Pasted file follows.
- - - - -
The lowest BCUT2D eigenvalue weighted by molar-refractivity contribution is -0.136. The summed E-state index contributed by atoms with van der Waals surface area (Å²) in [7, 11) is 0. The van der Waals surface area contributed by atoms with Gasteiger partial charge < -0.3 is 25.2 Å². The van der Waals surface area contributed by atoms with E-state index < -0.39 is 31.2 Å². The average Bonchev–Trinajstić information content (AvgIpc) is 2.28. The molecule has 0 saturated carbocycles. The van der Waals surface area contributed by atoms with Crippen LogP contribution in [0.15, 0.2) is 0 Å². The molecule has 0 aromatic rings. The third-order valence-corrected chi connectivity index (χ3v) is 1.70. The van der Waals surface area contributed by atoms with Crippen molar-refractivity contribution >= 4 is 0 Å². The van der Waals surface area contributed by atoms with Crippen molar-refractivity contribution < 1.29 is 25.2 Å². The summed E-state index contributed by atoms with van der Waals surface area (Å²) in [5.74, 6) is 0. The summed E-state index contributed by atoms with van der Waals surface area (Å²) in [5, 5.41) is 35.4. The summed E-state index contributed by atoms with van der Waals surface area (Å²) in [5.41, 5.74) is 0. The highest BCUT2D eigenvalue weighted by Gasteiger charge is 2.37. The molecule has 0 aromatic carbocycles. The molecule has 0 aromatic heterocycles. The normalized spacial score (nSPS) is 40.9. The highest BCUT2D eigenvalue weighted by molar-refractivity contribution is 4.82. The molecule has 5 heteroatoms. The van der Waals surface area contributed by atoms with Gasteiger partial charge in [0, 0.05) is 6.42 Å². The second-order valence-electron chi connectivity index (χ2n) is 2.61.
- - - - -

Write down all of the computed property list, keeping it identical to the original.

The lowest BCUT2D eigenvalue weighted by molar-refractivity contribution is -0.136. The summed E-state index contributed by atoms with van der Waals surface area (Å²) in [7, 11) is 0. The van der Waals surface area contributed by atoms with Gasteiger partial charge < -0.3 is 25.2 Å². The van der Waals surface area contributed by atoms with E-state index < -0.39 is 31.2 Å². The average Bonchev–Trinajstić information content (AvgIpc) is 2.28. The molecule has 0 saturated carbocycles. The van der Waals surface area contributed by atoms with Crippen LogP contribution in [0.15, 0.2) is 0 Å². The molecule has 0 aromatic rings. The third-order valence-corrected chi connectivity index (χ3v) is 1.70. The van der Waals surface area contributed by atoms with Crippen molar-refractivity contribution >= 4 is 0 Å². The van der Waals surface area contributed by atoms with Crippen molar-refractivity contribution < 1.29 is 25.2 Å². The summed E-state index contributed by atoms with van der Waals surface area (Å²) in [5.74, 6) is 0. The summed E-state index contributed by atoms with van der Waals surface area (Å²) in [5, 5.41) is 35.4. The summed E-state index contributed by atoms with van der Waals surface area (Å²) in [5.41, 5.74) is 0. The highest BCUT2D eigenvalue weighted by Gasteiger charge is 2.37. The molecule has 0 aromatic carbocycles. The molecule has 0 aromatic heterocycles. The normalized spacial score (nSPS) is 40.9. The highest BCUT2D eigenvalue weighted by molar-refractivity contribution is 4.82. The molecule has 5 heteroatoms. The van der Waals surface area contributed by atoms with Gasteiger partial charge in [0, 0.05) is 6.42 Å². The second-order valence-electron chi connectivity index (χ2n) is 2.61.